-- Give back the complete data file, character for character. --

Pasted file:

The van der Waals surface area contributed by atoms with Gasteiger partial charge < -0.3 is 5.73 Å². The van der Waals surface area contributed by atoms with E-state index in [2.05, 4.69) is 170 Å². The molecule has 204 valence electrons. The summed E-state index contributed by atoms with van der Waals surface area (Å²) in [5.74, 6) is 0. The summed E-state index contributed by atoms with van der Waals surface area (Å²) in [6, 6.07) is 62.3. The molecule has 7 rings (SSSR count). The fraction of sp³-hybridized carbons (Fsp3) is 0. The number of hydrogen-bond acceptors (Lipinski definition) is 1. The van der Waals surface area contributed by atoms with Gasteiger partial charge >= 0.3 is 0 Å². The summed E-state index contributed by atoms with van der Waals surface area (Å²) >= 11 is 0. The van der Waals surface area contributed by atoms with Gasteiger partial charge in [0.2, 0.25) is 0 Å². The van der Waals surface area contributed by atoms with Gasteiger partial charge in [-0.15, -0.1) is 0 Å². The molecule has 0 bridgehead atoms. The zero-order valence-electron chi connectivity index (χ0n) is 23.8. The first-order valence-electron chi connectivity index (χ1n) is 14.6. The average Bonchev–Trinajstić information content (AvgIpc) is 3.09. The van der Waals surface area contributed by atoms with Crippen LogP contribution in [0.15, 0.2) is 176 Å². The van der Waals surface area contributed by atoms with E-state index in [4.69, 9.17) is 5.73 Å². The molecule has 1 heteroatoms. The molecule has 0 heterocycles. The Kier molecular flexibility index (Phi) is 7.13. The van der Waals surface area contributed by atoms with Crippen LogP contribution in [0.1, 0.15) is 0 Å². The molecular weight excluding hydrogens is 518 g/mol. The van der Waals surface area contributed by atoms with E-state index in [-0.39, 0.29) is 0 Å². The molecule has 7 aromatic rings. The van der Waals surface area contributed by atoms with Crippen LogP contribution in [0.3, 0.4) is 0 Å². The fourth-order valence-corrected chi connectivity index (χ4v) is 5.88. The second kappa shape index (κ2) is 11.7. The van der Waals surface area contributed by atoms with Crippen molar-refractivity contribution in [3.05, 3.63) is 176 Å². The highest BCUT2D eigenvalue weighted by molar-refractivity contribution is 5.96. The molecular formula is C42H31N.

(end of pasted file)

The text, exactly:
The van der Waals surface area contributed by atoms with Gasteiger partial charge < -0.3 is 5.73 Å². The van der Waals surface area contributed by atoms with E-state index in [2.05, 4.69) is 170 Å². The molecule has 204 valence electrons. The summed E-state index contributed by atoms with van der Waals surface area (Å²) in [5.74, 6) is 0. The summed E-state index contributed by atoms with van der Waals surface area (Å²) in [6, 6.07) is 62.3. The molecule has 7 rings (SSSR count). The fraction of sp³-hybridized carbons (Fsp3) is 0. The number of hydrogen-bond acceptors (Lipinski definition) is 1. The van der Waals surface area contributed by atoms with Gasteiger partial charge >= 0.3 is 0 Å². The summed E-state index contributed by atoms with van der Waals surface area (Å²) >= 11 is 0. The van der Waals surface area contributed by atoms with Gasteiger partial charge in [0.2, 0.25) is 0 Å². The van der Waals surface area contributed by atoms with Gasteiger partial charge in [-0.15, -0.1) is 0 Å². The molecule has 0 bridgehead atoms. The zero-order valence-electron chi connectivity index (χ0n) is 23.8. The first-order valence-electron chi connectivity index (χ1n) is 14.6. The average Bonchev–Trinajstić information content (AvgIpc) is 3.09. The van der Waals surface area contributed by atoms with Crippen LogP contribution in [0.15, 0.2) is 176 Å². The van der Waals surface area contributed by atoms with E-state index in [4.69, 9.17) is 5.73 Å². The molecule has 1 heteroatoms. The molecule has 0 heterocycles. The Kier molecular flexibility index (Phi) is 7.13. The van der Waals surface area contributed by atoms with Crippen LogP contribution in [0.1, 0.15) is 0 Å². The molecular weight excluding hydrogens is 518 g/mol. The van der Waals surface area contributed by atoms with E-state index in [-0.39, 0.29) is 0 Å². The molecule has 7 aromatic rings. The van der Waals surface area contributed by atoms with Crippen LogP contribution in [0.3, 0.4) is 0 Å². The fourth-order valence-corrected chi connectivity index (χ4v) is 5.88. The second kappa shape index (κ2) is 11.7. The van der Waals surface area contributed by atoms with Crippen molar-refractivity contribution in [3.05, 3.63) is 176 Å². The highest BCUT2D eigenvalue weighted by molar-refractivity contribution is 5.96. The molecular formula is C42H31N.